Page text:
Passengers leap to safety as their bus goes up in flames

AS BLACK smoke rose from the floor of a Sydney L94 bus yesterday morning , passengers yelled out for the driver to stop: ''Hey mate, your bus is on fire.''

Greg Pallier, who was sitting in the back seat, said the driver quickly pulled over near the corner of Oxford and Flinders streets, Darlinghurst, at 9.30 and about 30 passengers piled out.

Mr Pallier called triple-0 and watched as flames leapt over the bus's roof.

''As the smoke was getting thicker, a couple of guys came out of a pizza shop on the corner and used two fire extinguishers on the bus. But the fire just got bigger and bigger,'' he said.

The Office of Transport Safety Investigations was looking into the cause of the fire that left the engine door of the diesel-powered 1993 Scania bus badly charred, the back window shattered and plastic signage peeling off.

''It's far too early at this stage to identify a particular cause,'' the deputy chief investigator John Hartmann said, adding there would be a routine check of its maintenance records.

Investigators were expected to brief the office about their findings into a potential cause of the fire today.

Mr Pallier, who catches the L94 from Kingsford to his city office most days, said most of the passengers were fairly calm as they scrambled off.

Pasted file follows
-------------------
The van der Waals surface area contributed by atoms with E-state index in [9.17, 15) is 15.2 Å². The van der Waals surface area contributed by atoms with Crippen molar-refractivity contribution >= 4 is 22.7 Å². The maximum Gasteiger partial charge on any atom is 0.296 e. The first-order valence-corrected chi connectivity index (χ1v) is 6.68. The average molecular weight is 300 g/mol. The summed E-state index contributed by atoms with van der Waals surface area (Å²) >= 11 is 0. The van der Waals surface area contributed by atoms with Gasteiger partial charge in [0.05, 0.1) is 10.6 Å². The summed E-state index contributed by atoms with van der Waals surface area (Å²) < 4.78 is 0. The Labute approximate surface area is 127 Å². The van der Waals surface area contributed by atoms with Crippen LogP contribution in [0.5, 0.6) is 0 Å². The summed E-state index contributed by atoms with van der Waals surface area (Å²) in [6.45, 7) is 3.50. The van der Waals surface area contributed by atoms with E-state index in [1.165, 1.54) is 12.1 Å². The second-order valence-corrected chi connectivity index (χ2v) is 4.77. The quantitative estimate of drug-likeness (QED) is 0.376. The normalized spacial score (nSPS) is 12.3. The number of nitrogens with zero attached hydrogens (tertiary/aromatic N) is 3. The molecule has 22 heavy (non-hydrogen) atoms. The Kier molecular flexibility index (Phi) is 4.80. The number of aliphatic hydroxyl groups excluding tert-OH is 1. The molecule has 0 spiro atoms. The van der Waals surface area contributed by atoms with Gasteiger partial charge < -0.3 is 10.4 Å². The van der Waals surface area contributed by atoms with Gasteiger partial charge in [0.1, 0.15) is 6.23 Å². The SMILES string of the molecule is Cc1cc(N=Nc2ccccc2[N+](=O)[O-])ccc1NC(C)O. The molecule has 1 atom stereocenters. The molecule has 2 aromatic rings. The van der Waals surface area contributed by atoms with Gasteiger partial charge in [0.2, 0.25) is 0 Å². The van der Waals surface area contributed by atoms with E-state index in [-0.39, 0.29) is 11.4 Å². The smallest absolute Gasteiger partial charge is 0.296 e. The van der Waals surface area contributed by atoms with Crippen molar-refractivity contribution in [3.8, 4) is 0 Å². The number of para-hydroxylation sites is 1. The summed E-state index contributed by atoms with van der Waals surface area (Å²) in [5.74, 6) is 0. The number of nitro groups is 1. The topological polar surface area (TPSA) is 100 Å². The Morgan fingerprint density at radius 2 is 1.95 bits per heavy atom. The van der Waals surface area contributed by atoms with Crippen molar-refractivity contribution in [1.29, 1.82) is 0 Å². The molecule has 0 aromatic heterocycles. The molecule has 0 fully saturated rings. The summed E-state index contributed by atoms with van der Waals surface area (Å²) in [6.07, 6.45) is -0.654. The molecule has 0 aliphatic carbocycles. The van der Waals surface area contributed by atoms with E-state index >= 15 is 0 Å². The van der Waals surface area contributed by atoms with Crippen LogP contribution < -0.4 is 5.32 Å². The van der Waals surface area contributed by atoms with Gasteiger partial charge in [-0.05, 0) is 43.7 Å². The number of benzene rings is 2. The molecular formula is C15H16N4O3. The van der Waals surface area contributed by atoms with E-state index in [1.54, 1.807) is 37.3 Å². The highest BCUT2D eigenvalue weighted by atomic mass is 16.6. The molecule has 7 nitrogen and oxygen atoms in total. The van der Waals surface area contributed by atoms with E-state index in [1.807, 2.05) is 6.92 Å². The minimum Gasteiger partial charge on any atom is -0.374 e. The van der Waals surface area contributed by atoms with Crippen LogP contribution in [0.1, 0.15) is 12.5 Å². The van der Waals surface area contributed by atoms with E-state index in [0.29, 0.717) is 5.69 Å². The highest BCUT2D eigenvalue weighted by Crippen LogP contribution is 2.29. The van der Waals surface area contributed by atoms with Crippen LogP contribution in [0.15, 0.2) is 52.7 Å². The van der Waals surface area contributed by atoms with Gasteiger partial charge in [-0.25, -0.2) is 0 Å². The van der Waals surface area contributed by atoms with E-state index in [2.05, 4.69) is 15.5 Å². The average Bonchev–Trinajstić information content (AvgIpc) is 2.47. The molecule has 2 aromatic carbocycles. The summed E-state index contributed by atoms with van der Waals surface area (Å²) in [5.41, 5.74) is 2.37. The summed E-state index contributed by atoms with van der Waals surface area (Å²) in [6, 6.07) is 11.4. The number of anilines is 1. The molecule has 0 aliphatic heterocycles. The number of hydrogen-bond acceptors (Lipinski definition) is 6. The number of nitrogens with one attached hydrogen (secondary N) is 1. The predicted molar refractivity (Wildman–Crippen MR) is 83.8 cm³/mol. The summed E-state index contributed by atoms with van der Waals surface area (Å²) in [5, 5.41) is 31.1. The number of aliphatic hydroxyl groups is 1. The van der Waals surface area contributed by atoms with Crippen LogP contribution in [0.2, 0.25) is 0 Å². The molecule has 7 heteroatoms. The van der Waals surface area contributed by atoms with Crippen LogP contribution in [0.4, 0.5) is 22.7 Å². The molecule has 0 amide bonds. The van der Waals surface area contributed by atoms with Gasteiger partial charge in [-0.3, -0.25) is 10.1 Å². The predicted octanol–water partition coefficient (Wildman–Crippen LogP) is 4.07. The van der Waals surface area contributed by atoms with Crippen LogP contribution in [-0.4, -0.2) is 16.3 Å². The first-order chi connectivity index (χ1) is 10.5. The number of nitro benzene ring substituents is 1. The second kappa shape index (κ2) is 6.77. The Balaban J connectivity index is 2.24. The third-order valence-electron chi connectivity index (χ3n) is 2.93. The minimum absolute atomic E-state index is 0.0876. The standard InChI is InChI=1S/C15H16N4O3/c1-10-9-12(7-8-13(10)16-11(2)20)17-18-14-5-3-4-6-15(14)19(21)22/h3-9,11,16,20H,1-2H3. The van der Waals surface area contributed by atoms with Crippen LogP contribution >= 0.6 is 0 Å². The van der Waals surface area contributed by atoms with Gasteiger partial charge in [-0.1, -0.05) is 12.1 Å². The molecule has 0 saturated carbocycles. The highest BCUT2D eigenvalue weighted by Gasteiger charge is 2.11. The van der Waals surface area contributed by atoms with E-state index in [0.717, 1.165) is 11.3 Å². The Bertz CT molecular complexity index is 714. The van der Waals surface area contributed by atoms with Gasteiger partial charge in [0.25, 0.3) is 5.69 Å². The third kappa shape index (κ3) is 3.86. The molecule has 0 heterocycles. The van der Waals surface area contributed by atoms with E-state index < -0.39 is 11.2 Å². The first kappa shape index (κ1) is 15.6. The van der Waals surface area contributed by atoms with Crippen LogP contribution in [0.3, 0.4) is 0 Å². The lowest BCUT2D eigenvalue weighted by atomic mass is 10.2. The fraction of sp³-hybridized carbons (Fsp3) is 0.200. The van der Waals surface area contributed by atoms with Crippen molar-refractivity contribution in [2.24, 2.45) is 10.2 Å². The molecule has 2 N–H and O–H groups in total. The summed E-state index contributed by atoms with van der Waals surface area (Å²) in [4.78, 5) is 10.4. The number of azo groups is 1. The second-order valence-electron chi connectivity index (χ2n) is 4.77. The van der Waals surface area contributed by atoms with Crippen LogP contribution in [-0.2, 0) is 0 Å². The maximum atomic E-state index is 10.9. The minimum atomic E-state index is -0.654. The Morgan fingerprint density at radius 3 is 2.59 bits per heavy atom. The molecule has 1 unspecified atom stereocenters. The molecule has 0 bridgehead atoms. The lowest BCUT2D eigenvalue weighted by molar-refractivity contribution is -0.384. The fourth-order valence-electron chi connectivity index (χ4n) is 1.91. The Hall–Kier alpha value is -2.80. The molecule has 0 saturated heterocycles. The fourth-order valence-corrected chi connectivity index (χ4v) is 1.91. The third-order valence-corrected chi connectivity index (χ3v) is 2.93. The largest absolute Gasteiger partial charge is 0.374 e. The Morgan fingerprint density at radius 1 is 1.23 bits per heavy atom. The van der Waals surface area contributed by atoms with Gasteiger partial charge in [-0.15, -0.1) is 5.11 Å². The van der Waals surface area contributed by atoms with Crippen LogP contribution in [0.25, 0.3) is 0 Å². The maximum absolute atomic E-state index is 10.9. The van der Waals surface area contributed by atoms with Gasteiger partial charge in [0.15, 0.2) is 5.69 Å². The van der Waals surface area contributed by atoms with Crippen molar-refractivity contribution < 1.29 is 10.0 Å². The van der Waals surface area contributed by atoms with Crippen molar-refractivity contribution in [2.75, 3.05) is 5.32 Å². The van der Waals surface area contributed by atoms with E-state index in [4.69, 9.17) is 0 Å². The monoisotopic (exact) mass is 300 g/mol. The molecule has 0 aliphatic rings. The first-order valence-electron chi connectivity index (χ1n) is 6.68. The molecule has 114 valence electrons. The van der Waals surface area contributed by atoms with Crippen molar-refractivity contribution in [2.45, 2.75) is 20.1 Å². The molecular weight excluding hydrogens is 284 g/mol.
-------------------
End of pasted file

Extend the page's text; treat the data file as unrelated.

''When we got off the bus you could see flames all over the ground,'' he said. ''It was a pretty hot fire. It got really hot really quickly.'' But another passenger, Faridah Merchant, said she was scared as the inside of the bus grew ''very, very hot'', and noticed a few people were starting to panic.

''I've never been in such a situation in my life. You don't think it's ever going to happen to you,'' she said. ''I was very shaken. I'm OK now, but I'm still in shock. I'm kind of put off ever going on a bus after this.''

Last October, an explosion on a gas-powered State Transit bus triggered snap industrial action, when the union representing bus drivers instructed them to take them out of service.

''I would say that there's no history with that particular [diesel-powered] model bus catching on fire,'' the Rail Tram and Bus Union bus and tram division secretary, Chris Preston, said. ''I think it might be just one of those things.''

Smartphone
Tablet - Narrow
Tablet - Wide
Desktop